The Consumer Electronics Show (CES) was bigger than ever this year with close to 2 million net square feet of exhibit spaces, more than 3,100 companies and 140,000 attendees. The Show is changing and its relevance debated as Microsoft scaled back its presence and Apple not attending for years. If Smart TV sets were the big news last year, 3D rendering amazed the audience this week with an energy on the floor that I have not seen at tradeshows since the Internet bubble.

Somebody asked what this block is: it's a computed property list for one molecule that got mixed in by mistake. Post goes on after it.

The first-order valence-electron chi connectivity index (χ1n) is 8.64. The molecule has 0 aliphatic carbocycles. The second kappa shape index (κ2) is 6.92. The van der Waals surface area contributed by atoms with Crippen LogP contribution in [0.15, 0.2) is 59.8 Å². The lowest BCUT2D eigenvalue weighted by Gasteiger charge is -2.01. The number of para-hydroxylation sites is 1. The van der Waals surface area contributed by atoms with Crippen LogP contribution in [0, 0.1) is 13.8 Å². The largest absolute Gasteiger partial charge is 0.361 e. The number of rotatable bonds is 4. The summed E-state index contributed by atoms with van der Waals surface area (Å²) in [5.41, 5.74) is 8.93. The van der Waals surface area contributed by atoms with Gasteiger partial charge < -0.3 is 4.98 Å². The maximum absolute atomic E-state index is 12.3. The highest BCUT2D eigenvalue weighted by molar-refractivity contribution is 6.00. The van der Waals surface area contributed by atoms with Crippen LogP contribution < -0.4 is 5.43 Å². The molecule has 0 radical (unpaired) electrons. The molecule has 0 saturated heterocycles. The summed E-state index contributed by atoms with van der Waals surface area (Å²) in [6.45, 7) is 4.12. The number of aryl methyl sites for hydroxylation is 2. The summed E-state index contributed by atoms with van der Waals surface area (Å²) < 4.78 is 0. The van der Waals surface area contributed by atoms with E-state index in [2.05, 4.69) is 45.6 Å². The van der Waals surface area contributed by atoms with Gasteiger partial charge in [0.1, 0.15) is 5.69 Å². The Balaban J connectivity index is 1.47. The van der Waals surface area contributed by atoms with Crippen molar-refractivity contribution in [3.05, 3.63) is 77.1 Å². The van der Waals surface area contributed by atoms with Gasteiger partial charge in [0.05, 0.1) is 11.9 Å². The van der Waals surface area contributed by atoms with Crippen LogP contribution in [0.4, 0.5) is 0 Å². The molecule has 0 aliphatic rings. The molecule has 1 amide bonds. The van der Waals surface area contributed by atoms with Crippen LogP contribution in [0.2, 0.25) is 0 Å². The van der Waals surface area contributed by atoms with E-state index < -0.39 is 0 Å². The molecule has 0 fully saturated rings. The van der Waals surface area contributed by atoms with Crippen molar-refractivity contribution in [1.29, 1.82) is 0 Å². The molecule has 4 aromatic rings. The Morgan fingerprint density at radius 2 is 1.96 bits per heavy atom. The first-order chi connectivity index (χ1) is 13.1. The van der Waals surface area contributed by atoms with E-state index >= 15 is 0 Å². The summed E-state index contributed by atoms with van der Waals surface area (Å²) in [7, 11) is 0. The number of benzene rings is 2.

It is difficult to think green though with such a deluge of new gadgets, particularly with their shortening life-time. The organizers made an honest effort though to be eco-friendly by recycling 24 thousand square feet of signs at CES 2011 to create all the badge holders at CES 2012. And the Consumer Electronic Association (CEA) is pushing for stronger eCycling programs with a commitment to recyle 1 billion pounds of electronics annually by 2016. On the contrary, I don't quite buy the argument that an event is green by saving air travel during the year with one international tradeshow. A centralized model of doing business with offshore manufacturing is at the center of the US innovation model and can be questioned.